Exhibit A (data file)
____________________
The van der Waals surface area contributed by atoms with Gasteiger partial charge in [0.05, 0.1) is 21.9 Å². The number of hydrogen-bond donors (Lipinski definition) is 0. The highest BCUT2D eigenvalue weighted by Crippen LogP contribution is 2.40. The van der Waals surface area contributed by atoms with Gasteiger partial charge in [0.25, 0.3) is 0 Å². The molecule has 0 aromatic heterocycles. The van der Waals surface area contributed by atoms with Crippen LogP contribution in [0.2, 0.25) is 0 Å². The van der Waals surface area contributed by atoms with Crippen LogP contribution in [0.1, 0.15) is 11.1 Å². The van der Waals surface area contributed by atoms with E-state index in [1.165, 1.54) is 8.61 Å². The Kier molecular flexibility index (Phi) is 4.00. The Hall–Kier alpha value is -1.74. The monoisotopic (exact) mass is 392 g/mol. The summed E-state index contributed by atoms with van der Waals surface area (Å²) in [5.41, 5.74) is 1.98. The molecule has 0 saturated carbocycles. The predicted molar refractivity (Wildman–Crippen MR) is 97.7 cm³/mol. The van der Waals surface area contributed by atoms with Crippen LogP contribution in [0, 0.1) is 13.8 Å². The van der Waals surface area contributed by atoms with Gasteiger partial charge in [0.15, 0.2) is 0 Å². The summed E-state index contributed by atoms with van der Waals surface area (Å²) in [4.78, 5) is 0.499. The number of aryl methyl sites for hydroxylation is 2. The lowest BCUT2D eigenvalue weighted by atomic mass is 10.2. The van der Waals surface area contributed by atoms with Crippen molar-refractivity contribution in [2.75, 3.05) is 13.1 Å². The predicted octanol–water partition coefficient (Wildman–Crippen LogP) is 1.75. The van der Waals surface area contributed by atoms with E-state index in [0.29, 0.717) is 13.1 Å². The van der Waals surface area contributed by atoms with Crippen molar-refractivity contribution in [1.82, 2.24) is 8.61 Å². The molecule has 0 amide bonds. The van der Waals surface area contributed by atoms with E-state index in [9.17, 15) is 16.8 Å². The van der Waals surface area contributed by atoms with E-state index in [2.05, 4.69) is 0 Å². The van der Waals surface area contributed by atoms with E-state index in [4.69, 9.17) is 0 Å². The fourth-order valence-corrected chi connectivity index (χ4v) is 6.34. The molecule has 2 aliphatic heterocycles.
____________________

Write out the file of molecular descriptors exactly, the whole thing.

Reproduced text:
The van der Waals surface area contributed by atoms with Gasteiger partial charge in [0.05, 0.1) is 21.9 Å². The number of hydrogen-bond donors (Lipinski definition) is 0. The highest BCUT2D eigenvalue weighted by Crippen LogP contribution is 2.40. The van der Waals surface area contributed by atoms with Gasteiger partial charge in [0.25, 0.3) is 0 Å². The molecule has 0 aromatic heterocycles. The van der Waals surface area contributed by atoms with Crippen LogP contribution in [0.2, 0.25) is 0 Å². The van der Waals surface area contributed by atoms with Crippen LogP contribution in [0.1, 0.15) is 11.1 Å². The van der Waals surface area contributed by atoms with E-state index in [1.165, 1.54) is 8.61 Å². The Kier molecular flexibility index (Phi) is 4.00. The Hall–Kier alpha value is -1.74. The monoisotopic (exact) mass is 392 g/mol. The summed E-state index contributed by atoms with van der Waals surface area (Å²) in [5.41, 5.74) is 1.98. The molecule has 0 saturated carbocycles. The predicted molar refractivity (Wildman–Crippen MR) is 97.7 cm³/mol. The van der Waals surface area contributed by atoms with Crippen LogP contribution in [0, 0.1) is 13.8 Å². The van der Waals surface area contributed by atoms with Gasteiger partial charge in [0.15, 0.2) is 0 Å². The summed E-state index contributed by atoms with van der Waals surface area (Å²) in [4.78, 5) is 0.499. The number of aryl methyl sites for hydroxylation is 2. The lowest BCUT2D eigenvalue weighted by atomic mass is 10.2. The van der Waals surface area contributed by atoms with Crippen molar-refractivity contribution in [2.75, 3.05) is 13.1 Å². The predicted octanol–water partition coefficient (Wildman–Crippen LogP) is 1.75. The van der Waals surface area contributed by atoms with E-state index in [0.29, 0.717) is 13.1 Å². The van der Waals surface area contributed by atoms with Crippen molar-refractivity contribution in [1.82, 2.24) is 8.61 Å². The molecule has 0 amide bonds. The van der Waals surface area contributed by atoms with E-state index in [9.17, 15) is 16.8 Å². The van der Waals surface area contributed by atoms with E-state index in [2.05, 4.69) is 0 Å². The van der Waals surface area contributed by atoms with E-state index in [4.69, 9.17) is 0 Å². The fourth-order valence-corrected chi connectivity index (χ4v) is 6.34. The molecule has 2 aliphatic heterocycles.